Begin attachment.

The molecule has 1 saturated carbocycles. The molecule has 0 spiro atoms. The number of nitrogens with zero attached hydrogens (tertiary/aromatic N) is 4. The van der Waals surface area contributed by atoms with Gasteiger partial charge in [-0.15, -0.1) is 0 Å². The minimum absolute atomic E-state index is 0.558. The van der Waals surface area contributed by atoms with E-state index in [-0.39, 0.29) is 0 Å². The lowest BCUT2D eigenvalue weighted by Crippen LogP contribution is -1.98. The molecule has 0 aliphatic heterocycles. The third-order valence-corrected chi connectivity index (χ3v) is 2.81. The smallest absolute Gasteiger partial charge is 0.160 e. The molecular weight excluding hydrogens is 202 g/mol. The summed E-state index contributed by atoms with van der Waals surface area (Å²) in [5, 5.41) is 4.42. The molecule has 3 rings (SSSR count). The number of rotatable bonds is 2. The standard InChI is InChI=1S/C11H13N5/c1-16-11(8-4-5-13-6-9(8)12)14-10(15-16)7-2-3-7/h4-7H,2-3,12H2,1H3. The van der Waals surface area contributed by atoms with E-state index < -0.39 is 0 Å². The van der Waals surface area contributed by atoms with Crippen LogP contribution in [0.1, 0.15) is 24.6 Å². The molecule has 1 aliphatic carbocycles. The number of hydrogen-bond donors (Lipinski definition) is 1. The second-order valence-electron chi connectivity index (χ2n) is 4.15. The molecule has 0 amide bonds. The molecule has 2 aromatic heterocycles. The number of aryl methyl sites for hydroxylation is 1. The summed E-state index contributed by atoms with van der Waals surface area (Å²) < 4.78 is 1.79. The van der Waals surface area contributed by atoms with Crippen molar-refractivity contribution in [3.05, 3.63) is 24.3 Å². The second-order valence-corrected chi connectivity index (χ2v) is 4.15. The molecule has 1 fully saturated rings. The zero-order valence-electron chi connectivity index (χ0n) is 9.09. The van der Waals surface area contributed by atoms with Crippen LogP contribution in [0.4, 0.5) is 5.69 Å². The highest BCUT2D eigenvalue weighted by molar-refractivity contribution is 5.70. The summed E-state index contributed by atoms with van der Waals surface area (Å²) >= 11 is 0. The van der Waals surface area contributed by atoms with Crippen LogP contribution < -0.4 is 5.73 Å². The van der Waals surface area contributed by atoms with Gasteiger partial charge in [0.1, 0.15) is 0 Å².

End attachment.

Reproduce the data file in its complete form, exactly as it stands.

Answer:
The molecule has 1 saturated carbocycles. The molecule has 0 spiro atoms. The number of nitrogens with zero attached hydrogens (tertiary/aromatic N) is 4. The van der Waals surface area contributed by atoms with Gasteiger partial charge in [-0.15, -0.1) is 0 Å². The minimum absolute atomic E-state index is 0.558. The van der Waals surface area contributed by atoms with E-state index in [-0.39, 0.29) is 0 Å². The lowest BCUT2D eigenvalue weighted by Crippen LogP contribution is -1.98. The molecule has 0 aliphatic heterocycles. The third-order valence-corrected chi connectivity index (χ3v) is 2.81. The smallest absolute Gasteiger partial charge is 0.160 e. The molecular weight excluding hydrogens is 202 g/mol. The summed E-state index contributed by atoms with van der Waals surface area (Å²) in [5, 5.41) is 4.42. The molecule has 3 rings (SSSR count). The number of rotatable bonds is 2. The standard InChI is InChI=1S/C11H13N5/c1-16-11(8-4-5-13-6-9(8)12)14-10(15-16)7-2-3-7/h4-7H,2-3,12H2,1H3. The van der Waals surface area contributed by atoms with E-state index < -0.39 is 0 Å². The van der Waals surface area contributed by atoms with Crippen LogP contribution in [0.1, 0.15) is 24.6 Å². The molecule has 1 aliphatic carbocycles. The number of hydrogen-bond donors (Lipinski definition) is 1. The second-order valence-electron chi connectivity index (χ2n) is 4.15. The molecule has 0 amide bonds. The molecule has 2 aromatic heterocycles. The number of aryl methyl sites for hydroxylation is 1. The summed E-state index contributed by atoms with van der Waals surface area (Å²) < 4.78 is 1.79. The van der Waals surface area contributed by atoms with Crippen molar-refractivity contribution in [3.05, 3.63) is 24.3 Å². The second-order valence-corrected chi connectivity index (χ2v) is 4.15. The molecule has 1 fully saturated rings. The zero-order valence-electron chi connectivity index (χ0n) is 9.09. The van der Waals surface area contributed by atoms with Crippen LogP contribution in [0.4, 0.5) is 5.69 Å². The highest BCUT2D eigenvalue weighted by molar-refractivity contribution is 5.70. The summed E-state index contributed by atoms with van der Waals surface area (Å²) >= 11 is 0. The van der Waals surface area contributed by atoms with Crippen LogP contribution < -0.4 is 5.73 Å². The van der Waals surface area contributed by atoms with Gasteiger partial charge in [0.1, 0.15) is 0 Å².